Vitaly's 8 x 12 el Yagi system was -23db and was my third contact of the afternoon during a period of excellent conditions.
UA4AQL - VOLGOGRADSKAYA, RUSSIA
Al was running a KW into a 4 x 13el Yagi array. We were both hearing each other at -20db.
UR5LX - IWACHKI, UKRAINE
Sergey was running a KW into a 4 x 13el Yagi system. This QSO was a good example of how conditions can vary so much between one end of the path and the other due to Faraday rotation. Sergey's signal was only -25db here yet he was hearing me at -21.
RK3FG - MOSCOW, RUSSIA
Anatoly signal peaked at -23db with his 4 x 15el system.
PA0JMV - OIRSCHOT, NETHERLANDS
Joop runs 2KW into a 4 x 10el Yagi array. His signal peaked at -19db while mine was a more realistic -27.
DL9MS - BAD DOBERAN, GERMANY
Once again the 'one-way' propagation so commonly observed on EME was evident on this contact. Joe's KW and 4 x17el Yagi array peaked here at -27db yet he was hearing me at -23db.
N9LR - DUNLAP, ILLINOIS
Larry must have his small system perfectly tweaked as he is always loud here. His KW and 4 x 8el Yagi system is very impressive.
PA3CMC - MEIJEL, NETHERLANDS
Lins uses a 4 x 16el Yagi antenna and an 8877. His -18db signal was easily copied.
DJ7OF - BRAUNLAGE, GERMANY
Non-reciprocity once again as Klaus peaked at -29db here while his report to me was -24db. Klaus runs 6 x17el Yagis.
S52LM - SOLKAN, SLOVENIA
Milos's 4 x 17el Yagis were easily heard at -19db even with my moon at 15 degrees elevation.
DL7FF - BERLIN, GERMANY
Ben's 2KW and 4 x11el array peaked at -24 during a period of tough conditions.
LY2BAW - SIRVINTOS, LITHUANIA
Tadas's 4 x18el m2 array and a homebrew KW work very well as his signal was an easy copy -19db.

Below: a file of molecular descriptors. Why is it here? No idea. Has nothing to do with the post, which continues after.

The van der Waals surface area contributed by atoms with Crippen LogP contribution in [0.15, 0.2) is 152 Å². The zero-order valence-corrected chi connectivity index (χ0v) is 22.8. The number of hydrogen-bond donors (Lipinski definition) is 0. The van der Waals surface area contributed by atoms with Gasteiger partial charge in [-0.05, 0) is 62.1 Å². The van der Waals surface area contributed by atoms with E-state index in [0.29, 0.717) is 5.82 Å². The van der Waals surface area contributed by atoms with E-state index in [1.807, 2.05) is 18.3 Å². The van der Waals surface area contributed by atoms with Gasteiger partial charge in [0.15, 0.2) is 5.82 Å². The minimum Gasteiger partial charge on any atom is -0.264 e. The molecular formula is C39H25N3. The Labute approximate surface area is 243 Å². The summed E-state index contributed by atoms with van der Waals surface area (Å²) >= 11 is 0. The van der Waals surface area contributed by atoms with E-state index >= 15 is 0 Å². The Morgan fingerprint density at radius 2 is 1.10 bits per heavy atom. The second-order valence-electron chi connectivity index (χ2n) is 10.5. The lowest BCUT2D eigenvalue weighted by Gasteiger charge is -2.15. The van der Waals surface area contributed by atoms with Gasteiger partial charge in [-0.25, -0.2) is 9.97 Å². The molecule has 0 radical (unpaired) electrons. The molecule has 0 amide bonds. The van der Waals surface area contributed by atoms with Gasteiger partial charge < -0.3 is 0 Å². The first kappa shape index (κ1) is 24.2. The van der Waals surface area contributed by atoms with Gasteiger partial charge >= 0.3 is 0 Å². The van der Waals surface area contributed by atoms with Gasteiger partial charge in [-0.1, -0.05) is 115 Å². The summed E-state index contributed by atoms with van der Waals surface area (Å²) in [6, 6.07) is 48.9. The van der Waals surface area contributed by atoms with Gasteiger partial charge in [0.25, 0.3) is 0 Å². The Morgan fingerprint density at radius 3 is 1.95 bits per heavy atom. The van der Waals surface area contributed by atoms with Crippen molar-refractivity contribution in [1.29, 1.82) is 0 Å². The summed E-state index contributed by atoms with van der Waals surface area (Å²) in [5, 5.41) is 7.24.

I2RV - SEGRATE, ITALY
Pietro runs a singl 3XC800 into 4 x 16el Yagis. His signal was speaker copy at -17db.
IW4ARD - BELLARIA, ITALY
Gianni was peaking -22db during our mid-summer QSO. He runs a 3CX1500 into a 4 x 8el array.
WQ5S - PRINCETON, TEXAS
Brad was my second Texan on EME. His KW and 4 x 12el array peaked at -20db. With 424 initials on EME, Brad reports that I am the smallest station that he has worked so far.
DH4FAJ - RUSSELSHEIM, GERMANY
Mathias runs an excellent 4 x 9el system which works very well. His signal was speaker copy at -18db.
JH0MHE - NAGANO, JAPAN
This was the first time that I had listened on my moonset. I worked Shiro with the moon at 11 degrees elevation but was able to copy him down to 4 degrees when my moon became obstructed by local terrain. Shiro's 4 x 18el Yagi array peaked at -25db while he was hearing me at -27db.
SM5CUI - UPPSALA, SWEDEN
Rune peaked at -22db with his 4 x 15el and 800 watts. My signal was -26db at his end.
DF2ZC - BREITSCHEID, GERMANY
Bernd was worked after several tries, with an excellent -18db signal. Bernd runs 4 x 18el Yagis. Final 'R' was received at 18 degrees elevation!
OM3BC - FIL'AKOVO, SLOVAKIA
Jozef was -19db with my moon at 15 degrees elevation. He runs a 4 x 12el Yagi array.
KD3UY - GLENWOOD, MARYLAND
Bob's 4 x 13el Yagi array puts out a great signal. He was peaking -19 with my moon at 3 degrees elevation.